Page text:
Warren Buffett

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You may be looking for an edge in your personal finances -- something that can help you rethink your approach to money and start getting ahead financially. If so, you might benefit from hearing what billionaires have to say and learning from their experiences. So, here are a few lessons on frugality, investing, and generosity from some of the wealthiest people in the world.

Small two-story home on quiet residential street

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1. Live simply and be frugal

Most people don't associate billionaires with penny-pinching, but that's how famed investor and billionaire Warren Buffett approaches his personal finances. Buffet bought a relatively modest house back in 1958 for just $31,000, which was around $275,000 in today's dollars, and he continues to live in it to this day. For context, the median home price in July of this year was $313,700.

Buffett has summarized his views on success and happiness like this:

Success is really doing what you love and doing it well. It's as simple as that. Really getting to do what you love to do everyday -- that's really the ultimate luxury ... your standard of living is not equal to your cost of living.

Buffett also holds on to his vehicles for a long time, as does Wal-Mart founder Sam Walton. And IKEA founder and billionaire Ingvar Kamprad once shared why having lots of money doesn't mean you should indulge yourself to no end:

I'm a bit tight with money, but so what? I look at the money I'm about to spend on myself and ask myself if IKEA's customers can afford it.... I could regularly travel first class, but having money in abundance doesn't seem like a good reason to waste it.

man in business suit looking through telescope toward horizon

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2. Have a long-term investing strategy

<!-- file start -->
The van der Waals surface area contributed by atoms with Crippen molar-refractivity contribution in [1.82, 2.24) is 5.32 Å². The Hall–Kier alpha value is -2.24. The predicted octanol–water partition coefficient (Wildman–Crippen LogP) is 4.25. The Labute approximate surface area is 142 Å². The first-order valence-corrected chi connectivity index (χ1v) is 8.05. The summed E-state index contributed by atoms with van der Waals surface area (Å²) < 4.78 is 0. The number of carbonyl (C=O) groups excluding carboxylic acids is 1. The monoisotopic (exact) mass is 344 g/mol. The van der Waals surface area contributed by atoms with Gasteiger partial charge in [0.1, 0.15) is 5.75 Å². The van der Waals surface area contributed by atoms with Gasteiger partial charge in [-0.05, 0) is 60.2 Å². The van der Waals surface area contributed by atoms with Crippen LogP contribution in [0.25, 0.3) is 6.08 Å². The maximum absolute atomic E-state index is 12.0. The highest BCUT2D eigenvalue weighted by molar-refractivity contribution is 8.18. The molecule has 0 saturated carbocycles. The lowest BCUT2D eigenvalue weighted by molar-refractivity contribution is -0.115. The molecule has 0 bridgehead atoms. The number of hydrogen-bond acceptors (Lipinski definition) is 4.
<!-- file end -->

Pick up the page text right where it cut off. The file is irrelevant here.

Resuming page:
There's no better way to build up your wealth than let your money earn even more money for you by investing in stocks or index funds. John Bogle, the founder of The Vanguard Group and the creator of index mutual funds, says many things will try to distract you from your long-term goals, but you have to stay the course: "Do not let false hope, fear and greed crowd out good investment judgment. If you focus on the long term and stick with your plan, success should be yours." 

Bogle's words aren't puffery, either. The index funds offered by his company are some of the easiest ways to build long-term wealth because of their historic 10% annual returns and low expense ratios.

glass jar full of cois with donate written on it

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3. Be generous

Microsoft founder and billionaire Bill Gates is well known for his philanthropic work, and his views on being generous can inspire all of us to support causes we believe in, no matter what our income levels.

"My wife and I had a long dialogue about how we were going to take the wealth that we're lucky enough to have and give it back in a way that's most impactful to the world," Gates told The Telegraph three years ago.

When it comes to his fortune, Gates has said, "Its utility is entirely in building an organization and getting the resources out to the poorest in the world."

The good news is that the United States is already one of the most generous countries in the world, according to the Charities Aid Foundation World Giving Index report from last year. And according to Giving USA's annual report about philanthropy in America, individual charitable donations increased last year by 2.6% (adjusted for inflation) to $281.8 billion. 

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4. Pay down your debt, especially credit cards

Before he became a billionaire, the outspoken owner of the Dallas Mavericks, Mark Cuban, said there was one thing he wishes he had known about personal finance when he was in his 20s:

That credit cards are the worst investment that you can make. That the money I save on interest by not having debt is better than any return I could possibly get by investing that money in the stock market. I thought I would be a stock market genius. Until I wasn't. I should have paid off my cards every 30 days. 

Unfortunately, Americans are racking up more debt than ever before. The Federal Reserve says that Americans now have over $1 trillion in outstanding revolving credit, which tops the previous record set back in April 2008. 

Be smart with your money

It's easy to skim through a list like this and assume that just because the people mentioned above are billionaires, their ideas aren't applicable to our own personal finances. But these simple, straightforward approaches to spending, investing, and giving are all practical ideas that any of us can put to use now.

Teresa Kersten is an employee of LinkedIn and is a member of The Motley Fool's board of directors. LinkedIn is owned by Microsoft. Chris Neiger has no position in any of the stocks mentioned. The Motley Fool has no position in any of the stocks mentioned. The Motley Fool has a disclosure policy.